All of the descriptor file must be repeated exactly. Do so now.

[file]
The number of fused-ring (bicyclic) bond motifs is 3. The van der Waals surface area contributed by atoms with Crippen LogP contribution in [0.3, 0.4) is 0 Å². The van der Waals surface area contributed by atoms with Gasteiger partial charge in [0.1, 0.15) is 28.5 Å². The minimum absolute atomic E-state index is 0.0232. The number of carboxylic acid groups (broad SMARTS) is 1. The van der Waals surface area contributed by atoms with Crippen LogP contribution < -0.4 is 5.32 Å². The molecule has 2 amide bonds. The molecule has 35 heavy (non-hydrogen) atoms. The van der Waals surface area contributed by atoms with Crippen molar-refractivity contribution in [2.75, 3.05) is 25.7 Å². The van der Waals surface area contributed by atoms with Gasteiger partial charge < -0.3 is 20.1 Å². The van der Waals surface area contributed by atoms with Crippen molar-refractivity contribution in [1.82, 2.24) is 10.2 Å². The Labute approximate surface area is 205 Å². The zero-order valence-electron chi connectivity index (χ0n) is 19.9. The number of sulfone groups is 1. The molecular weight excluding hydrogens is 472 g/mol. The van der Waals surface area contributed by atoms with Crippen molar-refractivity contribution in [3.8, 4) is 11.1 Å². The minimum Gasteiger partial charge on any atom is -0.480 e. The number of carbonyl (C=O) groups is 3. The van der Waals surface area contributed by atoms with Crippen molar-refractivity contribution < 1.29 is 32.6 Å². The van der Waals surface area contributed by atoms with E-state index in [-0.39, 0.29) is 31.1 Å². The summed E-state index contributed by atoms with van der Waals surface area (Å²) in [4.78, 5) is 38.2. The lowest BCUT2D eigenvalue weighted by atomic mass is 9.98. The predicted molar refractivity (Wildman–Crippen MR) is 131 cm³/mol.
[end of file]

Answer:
The number of fused-ring (bicyclic) bond motifs is 3. The van der Waals surface area contributed by atoms with Crippen LogP contribution in [0.3, 0.4) is 0 Å². The van der Waals surface area contributed by atoms with Gasteiger partial charge in [0.1, 0.15) is 28.5 Å². The minimum absolute atomic E-state index is 0.0232. The number of carboxylic acid groups (broad SMARTS) is 1. The van der Waals surface area contributed by atoms with Crippen LogP contribution < -0.4 is 5.32 Å². The molecule has 2 amide bonds. The molecule has 35 heavy (non-hydrogen) atoms. The van der Waals surface area contributed by atoms with Crippen molar-refractivity contribution in [2.75, 3.05) is 25.7 Å². The van der Waals surface area contributed by atoms with Gasteiger partial charge < -0.3 is 20.1 Å². The van der Waals surface area contributed by atoms with Crippen molar-refractivity contribution in [1.82, 2.24) is 10.2 Å². The Labute approximate surface area is 205 Å². The zero-order valence-electron chi connectivity index (χ0n) is 19.9. The number of sulfone groups is 1. The molecular weight excluding hydrogens is 472 g/mol. The van der Waals surface area contributed by atoms with Crippen molar-refractivity contribution in [3.8, 4) is 11.1 Å². The minimum Gasteiger partial charge on any atom is -0.480 e. The number of carbonyl (C=O) groups is 3. The van der Waals surface area contributed by atoms with Crippen molar-refractivity contribution < 1.29 is 32.6 Å². The van der Waals surface area contributed by atoms with E-state index in [-0.39, 0.29) is 31.1 Å². The summed E-state index contributed by atoms with van der Waals surface area (Å²) in [4.78, 5) is 38.2. The lowest BCUT2D eigenvalue weighted by atomic mass is 9.98. The predicted molar refractivity (Wildman–Crippen MR) is 131 cm³/mol.